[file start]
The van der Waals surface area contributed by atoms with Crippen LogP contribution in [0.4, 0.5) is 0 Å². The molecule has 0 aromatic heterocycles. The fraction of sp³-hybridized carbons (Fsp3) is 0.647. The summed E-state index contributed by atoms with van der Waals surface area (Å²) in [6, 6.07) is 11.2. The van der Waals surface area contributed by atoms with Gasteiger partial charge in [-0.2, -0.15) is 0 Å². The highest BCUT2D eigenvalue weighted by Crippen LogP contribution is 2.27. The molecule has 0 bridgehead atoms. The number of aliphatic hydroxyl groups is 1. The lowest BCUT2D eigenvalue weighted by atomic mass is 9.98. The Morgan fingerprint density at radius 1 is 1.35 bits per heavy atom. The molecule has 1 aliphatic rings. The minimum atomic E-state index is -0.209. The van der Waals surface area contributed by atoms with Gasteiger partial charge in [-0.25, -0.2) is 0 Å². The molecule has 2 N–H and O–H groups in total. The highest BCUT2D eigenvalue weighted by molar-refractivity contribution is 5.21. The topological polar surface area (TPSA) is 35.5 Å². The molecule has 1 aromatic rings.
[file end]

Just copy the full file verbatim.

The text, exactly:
The van der Waals surface area contributed by atoms with Crippen LogP contribution in [0.4, 0.5) is 0 Å². The molecule has 0 aromatic heterocycles. The fraction of sp³-hybridized carbons (Fsp3) is 0.647. The summed E-state index contributed by atoms with van der Waals surface area (Å²) in [6, 6.07) is 11.2. The van der Waals surface area contributed by atoms with Gasteiger partial charge in [-0.2, -0.15) is 0 Å². The highest BCUT2D eigenvalue weighted by Crippen LogP contribution is 2.27. The molecule has 0 bridgehead atoms. The number of aliphatic hydroxyl groups is 1. The lowest BCUT2D eigenvalue weighted by atomic mass is 9.98. The Morgan fingerprint density at radius 1 is 1.35 bits per heavy atom. The molecule has 1 aliphatic rings. The minimum atomic E-state index is -0.209. The van der Waals surface area contributed by atoms with Gasteiger partial charge in [-0.25, -0.2) is 0 Å². The molecule has 2 N–H and O–H groups in total. The highest BCUT2D eigenvalue weighted by molar-refractivity contribution is 5.21. The topological polar surface area (TPSA) is 35.5 Å². The molecule has 1 aromatic rings.